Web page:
Amidst all the center-left aspirations in President Obama's State of the Union address - climate change legislation, gun curbs, new federal money for road and bridge repairs, path-to-citizenship immigration reform, public preschool for all kids, a minimum wage hike, you name it - I was most interested (and, ultimately, most disappointed) in what he said about America's increasingly dysfunctional ballot process.

Roughly 45 minutes into his speech: "We must all do our part to make sure our God-given rights are protected here at home. That includes one of the most fundamental rights of a democracy, the right to vote. When any Americans - no matter where they live or what their party - are denied that right because they can't wait for five, six, seven hours just to cast their ballot, we are betraying our ideals."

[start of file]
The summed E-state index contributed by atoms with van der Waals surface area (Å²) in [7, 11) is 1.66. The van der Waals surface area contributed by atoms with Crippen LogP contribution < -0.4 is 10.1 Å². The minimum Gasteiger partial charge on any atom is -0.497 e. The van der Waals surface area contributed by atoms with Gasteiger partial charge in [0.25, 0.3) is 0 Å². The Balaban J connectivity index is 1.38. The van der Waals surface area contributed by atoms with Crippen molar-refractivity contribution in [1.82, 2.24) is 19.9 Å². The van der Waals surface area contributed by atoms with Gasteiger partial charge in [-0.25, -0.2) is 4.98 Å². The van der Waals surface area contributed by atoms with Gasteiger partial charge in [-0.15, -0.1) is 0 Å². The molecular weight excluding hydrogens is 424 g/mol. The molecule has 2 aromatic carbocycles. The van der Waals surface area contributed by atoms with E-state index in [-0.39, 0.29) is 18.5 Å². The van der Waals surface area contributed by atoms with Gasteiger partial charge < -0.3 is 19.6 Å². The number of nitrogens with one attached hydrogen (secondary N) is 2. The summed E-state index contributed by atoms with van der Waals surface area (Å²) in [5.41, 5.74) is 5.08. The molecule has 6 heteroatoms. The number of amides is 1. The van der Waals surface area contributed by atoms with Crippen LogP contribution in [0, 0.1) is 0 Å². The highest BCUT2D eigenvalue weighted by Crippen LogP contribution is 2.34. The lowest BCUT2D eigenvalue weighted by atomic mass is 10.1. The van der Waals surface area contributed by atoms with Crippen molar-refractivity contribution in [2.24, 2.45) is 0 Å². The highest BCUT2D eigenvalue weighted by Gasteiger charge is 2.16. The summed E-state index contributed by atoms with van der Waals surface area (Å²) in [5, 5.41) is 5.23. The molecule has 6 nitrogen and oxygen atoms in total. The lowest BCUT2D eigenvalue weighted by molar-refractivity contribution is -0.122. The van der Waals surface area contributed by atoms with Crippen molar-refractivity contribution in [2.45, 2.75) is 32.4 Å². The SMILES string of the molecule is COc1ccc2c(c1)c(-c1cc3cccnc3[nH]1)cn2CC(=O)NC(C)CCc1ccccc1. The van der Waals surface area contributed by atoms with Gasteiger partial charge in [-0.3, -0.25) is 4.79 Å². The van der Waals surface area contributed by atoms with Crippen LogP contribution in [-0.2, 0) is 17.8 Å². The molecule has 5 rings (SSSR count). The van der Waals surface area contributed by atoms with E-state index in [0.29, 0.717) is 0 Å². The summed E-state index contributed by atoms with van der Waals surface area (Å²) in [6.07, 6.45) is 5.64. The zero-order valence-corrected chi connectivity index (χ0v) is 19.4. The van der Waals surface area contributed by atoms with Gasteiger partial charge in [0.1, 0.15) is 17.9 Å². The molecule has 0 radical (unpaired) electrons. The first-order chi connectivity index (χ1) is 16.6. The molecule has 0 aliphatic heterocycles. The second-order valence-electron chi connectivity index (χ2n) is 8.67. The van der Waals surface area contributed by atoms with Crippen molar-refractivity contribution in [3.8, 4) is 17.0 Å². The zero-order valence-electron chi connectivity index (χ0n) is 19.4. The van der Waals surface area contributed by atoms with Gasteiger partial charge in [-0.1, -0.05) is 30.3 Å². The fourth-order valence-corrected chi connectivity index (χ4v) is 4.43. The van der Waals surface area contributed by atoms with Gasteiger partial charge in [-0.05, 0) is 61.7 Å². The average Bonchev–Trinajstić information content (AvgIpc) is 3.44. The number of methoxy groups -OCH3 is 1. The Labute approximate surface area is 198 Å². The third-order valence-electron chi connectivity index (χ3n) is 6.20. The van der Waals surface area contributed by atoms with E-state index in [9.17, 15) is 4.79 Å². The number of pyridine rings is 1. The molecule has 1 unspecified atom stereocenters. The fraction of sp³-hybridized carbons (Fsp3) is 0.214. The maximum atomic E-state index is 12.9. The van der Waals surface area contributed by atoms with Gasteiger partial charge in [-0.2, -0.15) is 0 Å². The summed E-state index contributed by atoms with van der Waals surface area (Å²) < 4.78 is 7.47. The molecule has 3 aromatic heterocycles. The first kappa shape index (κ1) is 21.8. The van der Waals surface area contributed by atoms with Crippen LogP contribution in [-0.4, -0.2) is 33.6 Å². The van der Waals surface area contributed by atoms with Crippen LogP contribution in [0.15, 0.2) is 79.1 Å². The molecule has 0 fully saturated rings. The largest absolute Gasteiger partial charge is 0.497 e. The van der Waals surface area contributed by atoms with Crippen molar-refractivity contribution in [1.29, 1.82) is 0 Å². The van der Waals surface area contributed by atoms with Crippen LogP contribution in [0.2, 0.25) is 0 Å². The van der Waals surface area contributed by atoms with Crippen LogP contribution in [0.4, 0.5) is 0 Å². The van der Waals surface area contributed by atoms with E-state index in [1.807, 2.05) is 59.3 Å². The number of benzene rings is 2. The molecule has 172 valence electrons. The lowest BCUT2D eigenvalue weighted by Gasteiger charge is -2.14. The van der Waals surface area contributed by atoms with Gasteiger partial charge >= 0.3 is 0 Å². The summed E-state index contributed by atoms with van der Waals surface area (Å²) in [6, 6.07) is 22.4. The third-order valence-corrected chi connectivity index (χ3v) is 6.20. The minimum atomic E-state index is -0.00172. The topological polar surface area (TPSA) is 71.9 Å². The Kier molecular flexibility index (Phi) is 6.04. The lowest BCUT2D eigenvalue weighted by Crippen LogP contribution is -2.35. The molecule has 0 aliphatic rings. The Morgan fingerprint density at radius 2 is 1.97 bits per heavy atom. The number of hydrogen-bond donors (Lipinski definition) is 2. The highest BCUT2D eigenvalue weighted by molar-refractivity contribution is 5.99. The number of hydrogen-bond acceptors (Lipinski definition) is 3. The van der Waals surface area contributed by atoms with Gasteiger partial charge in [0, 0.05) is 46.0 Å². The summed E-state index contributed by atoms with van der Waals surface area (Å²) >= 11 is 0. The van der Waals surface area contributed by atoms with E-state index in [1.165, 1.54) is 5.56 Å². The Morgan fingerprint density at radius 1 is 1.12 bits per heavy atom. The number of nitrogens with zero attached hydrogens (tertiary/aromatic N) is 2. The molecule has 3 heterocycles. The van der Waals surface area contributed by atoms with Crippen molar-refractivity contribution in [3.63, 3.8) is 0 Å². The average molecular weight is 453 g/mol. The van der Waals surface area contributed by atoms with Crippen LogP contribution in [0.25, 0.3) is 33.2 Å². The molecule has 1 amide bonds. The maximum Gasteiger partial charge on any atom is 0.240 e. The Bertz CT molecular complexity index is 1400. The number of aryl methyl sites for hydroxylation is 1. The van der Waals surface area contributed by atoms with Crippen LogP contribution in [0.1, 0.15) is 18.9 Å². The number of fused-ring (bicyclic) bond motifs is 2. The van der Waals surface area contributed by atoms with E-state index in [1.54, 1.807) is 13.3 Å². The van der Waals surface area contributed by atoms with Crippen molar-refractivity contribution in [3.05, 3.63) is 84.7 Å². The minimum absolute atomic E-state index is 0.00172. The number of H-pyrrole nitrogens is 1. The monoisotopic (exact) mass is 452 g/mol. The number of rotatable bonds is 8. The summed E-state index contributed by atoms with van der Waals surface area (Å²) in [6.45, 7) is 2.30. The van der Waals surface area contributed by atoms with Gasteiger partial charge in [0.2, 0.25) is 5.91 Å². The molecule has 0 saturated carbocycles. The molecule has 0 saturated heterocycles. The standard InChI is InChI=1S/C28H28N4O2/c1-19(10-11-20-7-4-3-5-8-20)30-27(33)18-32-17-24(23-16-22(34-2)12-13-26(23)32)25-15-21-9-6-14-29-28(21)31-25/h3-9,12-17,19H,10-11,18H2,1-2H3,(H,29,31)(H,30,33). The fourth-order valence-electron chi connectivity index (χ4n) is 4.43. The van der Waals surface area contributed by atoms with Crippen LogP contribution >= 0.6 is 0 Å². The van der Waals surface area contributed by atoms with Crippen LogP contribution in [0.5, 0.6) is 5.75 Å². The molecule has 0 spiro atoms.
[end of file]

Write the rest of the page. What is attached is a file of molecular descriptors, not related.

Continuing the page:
True that. Obama referenced these outrages on election night ("we need to fix that"), and again during his Inaugural address ("Our journey is not complete until no citizen is forced to wait for hours to exercse the right to vote"). And last night he framed the issue in human terms by hailing Desiline Victor, one of his guests seated in the balcony: "When Desiline arrived at her (Florida) polling place, she was told the wait to vote might be six hours. And as time ticked by, her concern was not with her tired body or aching feet, but whether folks like her would get to have their say. Hour after hour, a throng of people stayed in line to support her. Because Desiline is 102 years old. And they erupted in cheers when she finally put on a sticker that read 'I Voted.'"

Cue the emotions! Everybody rose and clapped for Desiline - even John Boehner, who had spent most of the hour looking like his head was about to detonate. Clearly the president was poised to lead a legislative crusade to reform the voting process, to modernize the archaic registration system, to enact national standards for early voting (perhaps a 10-day minimum), to enact national standards for polling sites (more voting machines, more poll workers) that would erase those interminably long lines....right?